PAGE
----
As influential as this religion was, it is barely known in Iran, where it was born. Besides its importance as a major force in religious history, the discovered writings are some of the oldest and most important pre-Islamic Iranian literary texts that have survived. Their availability in a number of languages such as Syriac (Soryani), Coptic (Ghebti), Sogdi, Turkish, Chinese and Middle Persian makes them remarkable literary sources equal to any major ancient text that has survived. Another very important aspect of the Manichean literature is its impact on the Islamic mystical literature of Iran. A close reading of the discovered Manichean texts and their comparison with the mystical Iranian literature of the Medieval Period (Sufi literature) shows remarkable similarities in concepts discussed above in this article, such as the notions of the good and evil, light and darkness, avoidance of the earthly and the preference for the spiritual. Despite such influences, there is almost no literature or research conducted on the relationship between this ancient sect and Iranian Medieval mysticism, a task that awaits the emergence of a new generation of Iranian intelligentsia that no doubt will and has emerged in Europe and North America.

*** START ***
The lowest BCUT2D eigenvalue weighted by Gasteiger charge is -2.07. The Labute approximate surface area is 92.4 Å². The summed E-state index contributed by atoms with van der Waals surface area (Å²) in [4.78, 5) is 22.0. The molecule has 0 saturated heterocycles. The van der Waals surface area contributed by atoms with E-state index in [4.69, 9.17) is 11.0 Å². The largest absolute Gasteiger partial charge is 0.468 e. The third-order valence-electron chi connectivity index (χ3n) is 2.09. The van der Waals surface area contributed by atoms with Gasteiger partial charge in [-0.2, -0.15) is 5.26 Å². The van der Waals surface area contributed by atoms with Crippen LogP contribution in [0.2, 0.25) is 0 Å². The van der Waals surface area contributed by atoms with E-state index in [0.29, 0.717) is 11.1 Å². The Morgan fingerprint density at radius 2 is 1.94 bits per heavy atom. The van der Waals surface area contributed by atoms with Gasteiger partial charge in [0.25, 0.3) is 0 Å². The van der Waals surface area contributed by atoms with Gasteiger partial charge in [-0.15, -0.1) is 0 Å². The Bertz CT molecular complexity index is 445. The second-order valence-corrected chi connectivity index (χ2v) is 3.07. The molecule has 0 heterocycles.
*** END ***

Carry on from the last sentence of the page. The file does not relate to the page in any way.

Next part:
- Jason D. BeDuhn. The Manichaean Body: In Discipline and Ritual. The John Hopkins University Press, 2000.
- Aboulghasem Ismailpour. Zaboor Manavi,Fekr Rouz Publication, Tehran, 1375.
- Iain Gardner. Manichaean Texts from the Roman Empire. Cambridge University Press, 2004.